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Rest of the World win SAS Invitational

Retief Goosen and Ian Woosnam defeated Swedes Pierre Fulke and Patrik Sjoland by one shot for the clinching point as the Rest of the World Team beat the Nordics 5-1 today in the SAS Invitational.

Goosen, this year's U.S. Open champion, and Woosnam combined for a 9-under 63 on the Ullna course.

Their win in the first match of the day gave the Rest of the World Team an unbeatable 4-0 lead with two more matches to play.

Colin Montgomerie, captain of the Rest of the World Team, then made it 5-0, combining with England's Justin Rose beat Thomas Bjorn of Denmark and Mikko Ilonen of Finland by three strokes.

''It was a great performance by our team,'' said Montgomerie, who combined for a 63 with Rose. ''I beat Thomas two days running and that never happened before.''

In Monday's opening matches, Montgomerie and Rose scored a 3-shot win over Bjorn and Sjoland at Copenhagen, Denmark.

This was the most one-sided final result in the past four years of the competition that traditionally starts with three matches played simultaneously in three Nordic capitals and the finale alternating among the four Nordic capitals of Stockholm, Copenhagen, Helsinki and Oslo.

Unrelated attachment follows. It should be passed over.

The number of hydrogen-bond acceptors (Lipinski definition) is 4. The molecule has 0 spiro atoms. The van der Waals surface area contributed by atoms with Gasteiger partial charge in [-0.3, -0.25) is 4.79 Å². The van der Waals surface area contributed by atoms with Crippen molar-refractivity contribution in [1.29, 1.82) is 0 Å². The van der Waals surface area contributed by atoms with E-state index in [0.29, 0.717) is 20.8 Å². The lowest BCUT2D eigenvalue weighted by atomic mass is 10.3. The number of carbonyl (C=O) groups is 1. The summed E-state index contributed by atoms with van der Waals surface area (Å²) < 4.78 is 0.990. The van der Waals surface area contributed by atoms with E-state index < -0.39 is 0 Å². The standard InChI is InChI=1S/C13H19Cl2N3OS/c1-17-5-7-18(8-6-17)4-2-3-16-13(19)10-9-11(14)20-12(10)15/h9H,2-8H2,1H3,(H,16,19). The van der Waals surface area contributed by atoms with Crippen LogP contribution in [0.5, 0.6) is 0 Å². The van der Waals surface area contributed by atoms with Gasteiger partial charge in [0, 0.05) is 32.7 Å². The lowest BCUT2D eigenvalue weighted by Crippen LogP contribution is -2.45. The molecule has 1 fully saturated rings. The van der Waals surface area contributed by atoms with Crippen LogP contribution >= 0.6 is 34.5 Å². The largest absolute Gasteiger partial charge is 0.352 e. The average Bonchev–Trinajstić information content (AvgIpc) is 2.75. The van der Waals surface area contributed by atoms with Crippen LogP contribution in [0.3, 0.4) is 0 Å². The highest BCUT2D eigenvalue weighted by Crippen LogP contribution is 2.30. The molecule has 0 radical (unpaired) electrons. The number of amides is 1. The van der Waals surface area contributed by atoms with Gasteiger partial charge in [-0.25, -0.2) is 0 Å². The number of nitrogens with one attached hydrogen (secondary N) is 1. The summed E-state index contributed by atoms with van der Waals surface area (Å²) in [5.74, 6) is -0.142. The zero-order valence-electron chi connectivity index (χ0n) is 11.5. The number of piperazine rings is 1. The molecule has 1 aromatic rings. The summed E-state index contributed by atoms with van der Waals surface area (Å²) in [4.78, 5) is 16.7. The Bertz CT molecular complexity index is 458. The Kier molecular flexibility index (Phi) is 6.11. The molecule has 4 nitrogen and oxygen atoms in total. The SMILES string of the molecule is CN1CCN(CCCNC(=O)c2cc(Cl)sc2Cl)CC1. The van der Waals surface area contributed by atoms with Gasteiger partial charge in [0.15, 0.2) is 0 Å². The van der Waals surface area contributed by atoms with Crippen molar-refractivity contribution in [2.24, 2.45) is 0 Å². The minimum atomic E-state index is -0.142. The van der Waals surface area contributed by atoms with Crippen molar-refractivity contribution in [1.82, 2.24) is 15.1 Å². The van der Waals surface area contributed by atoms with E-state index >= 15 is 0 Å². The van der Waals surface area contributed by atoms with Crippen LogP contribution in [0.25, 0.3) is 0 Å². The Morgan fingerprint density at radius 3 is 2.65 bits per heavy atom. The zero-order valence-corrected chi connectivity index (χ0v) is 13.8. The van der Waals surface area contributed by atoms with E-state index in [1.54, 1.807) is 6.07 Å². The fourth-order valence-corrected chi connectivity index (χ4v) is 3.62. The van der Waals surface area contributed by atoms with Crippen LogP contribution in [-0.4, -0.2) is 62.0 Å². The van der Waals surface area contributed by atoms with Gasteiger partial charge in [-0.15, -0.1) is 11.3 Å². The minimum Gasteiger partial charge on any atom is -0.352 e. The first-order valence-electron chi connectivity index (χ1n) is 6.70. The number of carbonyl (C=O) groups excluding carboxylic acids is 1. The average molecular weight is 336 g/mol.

Woosnam and Goosen had Monday's best score (62) at Oslo.

Woosnam's wins in Scandinavia came after he took a two-stroke penalty for having an extra club in his bag in Sunday's final round of the British Open. Woosnam tied for third in the British Open.

Jesper Parnevik, playing on the lakeside course where he honed his game as a youngster, picked up some lost pride for the Nordic team by winning the final match with Niclas Fasth.

They combined for a 65, two shots better than Adam Scott of Australia and former British Open champion Paul Lawrie of Scotland.

Fasth didn't play well two days after his runner-up finish in the British Open.

''He hit a few bad shots,'' Parnevik said. ''He told me he was tired and couldn't concentrate.''

Former Ryder Cup player Per-Ulrik Johansson, a regular on the U.S. Tour this year for the first time, caddied for Parnevik while on vacation in his native Sweden.

''He did a great job, but I don't think he'll carry many more bags,'' Parnevik said.

Parnevik, captain of the Nordic team, beat Tiger Woods on this course two years ago when the Nordic team earned a tie. Last year, the Rest of the World also won.

 


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